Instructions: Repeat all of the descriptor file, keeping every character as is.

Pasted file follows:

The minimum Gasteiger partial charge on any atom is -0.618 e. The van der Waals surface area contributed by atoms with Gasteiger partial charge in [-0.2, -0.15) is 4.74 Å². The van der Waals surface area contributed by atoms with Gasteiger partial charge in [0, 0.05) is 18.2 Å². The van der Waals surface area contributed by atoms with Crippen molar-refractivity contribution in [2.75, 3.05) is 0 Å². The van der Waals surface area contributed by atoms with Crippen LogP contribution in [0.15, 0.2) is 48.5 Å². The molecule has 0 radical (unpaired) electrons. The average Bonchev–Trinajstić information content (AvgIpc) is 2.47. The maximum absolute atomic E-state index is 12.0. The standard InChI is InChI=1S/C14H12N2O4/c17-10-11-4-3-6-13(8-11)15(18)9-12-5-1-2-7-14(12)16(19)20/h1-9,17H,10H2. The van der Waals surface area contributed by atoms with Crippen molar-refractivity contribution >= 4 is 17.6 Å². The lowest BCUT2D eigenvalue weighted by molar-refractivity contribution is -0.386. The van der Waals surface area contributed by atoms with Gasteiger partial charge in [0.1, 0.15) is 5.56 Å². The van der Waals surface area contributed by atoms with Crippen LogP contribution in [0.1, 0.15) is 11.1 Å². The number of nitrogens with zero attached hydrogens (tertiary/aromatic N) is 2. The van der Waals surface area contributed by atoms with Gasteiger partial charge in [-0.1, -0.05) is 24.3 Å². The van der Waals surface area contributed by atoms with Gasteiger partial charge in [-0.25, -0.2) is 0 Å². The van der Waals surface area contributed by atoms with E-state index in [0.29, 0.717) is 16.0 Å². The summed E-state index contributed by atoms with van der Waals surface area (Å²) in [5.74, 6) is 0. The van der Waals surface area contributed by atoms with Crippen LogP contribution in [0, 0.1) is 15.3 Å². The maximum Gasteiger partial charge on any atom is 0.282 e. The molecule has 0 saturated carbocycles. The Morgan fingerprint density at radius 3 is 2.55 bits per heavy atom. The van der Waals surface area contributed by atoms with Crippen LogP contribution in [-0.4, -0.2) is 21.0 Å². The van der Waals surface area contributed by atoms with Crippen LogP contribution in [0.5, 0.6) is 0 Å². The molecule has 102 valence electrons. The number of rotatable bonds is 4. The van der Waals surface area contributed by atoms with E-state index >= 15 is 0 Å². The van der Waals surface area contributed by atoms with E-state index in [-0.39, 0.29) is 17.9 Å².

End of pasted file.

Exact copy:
The minimum Gasteiger partial charge on any atom is -0.618 e. The van der Waals surface area contributed by atoms with Gasteiger partial charge in [-0.2, -0.15) is 4.74 Å². The van der Waals surface area contributed by atoms with Gasteiger partial charge in [0, 0.05) is 18.2 Å². The van der Waals surface area contributed by atoms with Crippen molar-refractivity contribution in [2.75, 3.05) is 0 Å². The van der Waals surface area contributed by atoms with Crippen LogP contribution in [0.15, 0.2) is 48.5 Å². The molecule has 0 radical (unpaired) electrons. The average Bonchev–Trinajstić information content (AvgIpc) is 2.47. The maximum absolute atomic E-state index is 12.0. The standard InChI is InChI=1S/C14H12N2O4/c17-10-11-4-3-6-13(8-11)15(18)9-12-5-1-2-7-14(12)16(19)20/h1-9,17H,10H2. The van der Waals surface area contributed by atoms with Crippen molar-refractivity contribution >= 4 is 17.6 Å². The lowest BCUT2D eigenvalue weighted by molar-refractivity contribution is -0.386. The van der Waals surface area contributed by atoms with Gasteiger partial charge in [0.1, 0.15) is 5.56 Å². The van der Waals surface area contributed by atoms with Crippen LogP contribution in [0.1, 0.15) is 11.1 Å². The number of nitrogens with zero attached hydrogens (tertiary/aromatic N) is 2. The van der Waals surface area contributed by atoms with Gasteiger partial charge in [-0.1, -0.05) is 24.3 Å². The van der Waals surface area contributed by atoms with Gasteiger partial charge in [-0.25, -0.2) is 0 Å². The van der Waals surface area contributed by atoms with E-state index in [0.29, 0.717) is 16.0 Å². The summed E-state index contributed by atoms with van der Waals surface area (Å²) in [5.74, 6) is 0. The van der Waals surface area contributed by atoms with Crippen LogP contribution in [0, 0.1) is 15.3 Å². The maximum Gasteiger partial charge on any atom is 0.282 e. The molecule has 0 saturated carbocycles. The Morgan fingerprint density at radius 3 is 2.55 bits per heavy atom. The van der Waals surface area contributed by atoms with Crippen LogP contribution in [-0.4, -0.2) is 21.0 Å². The van der Waals surface area contributed by atoms with Crippen LogP contribution in [0.5, 0.6) is 0 Å². The molecule has 102 valence electrons. The number of rotatable bonds is 4. The van der Waals surface area contributed by atoms with E-state index >= 15 is 0 Å². The van der Waals surface area contributed by atoms with E-state index in [-0.39, 0.29) is 17.9 Å².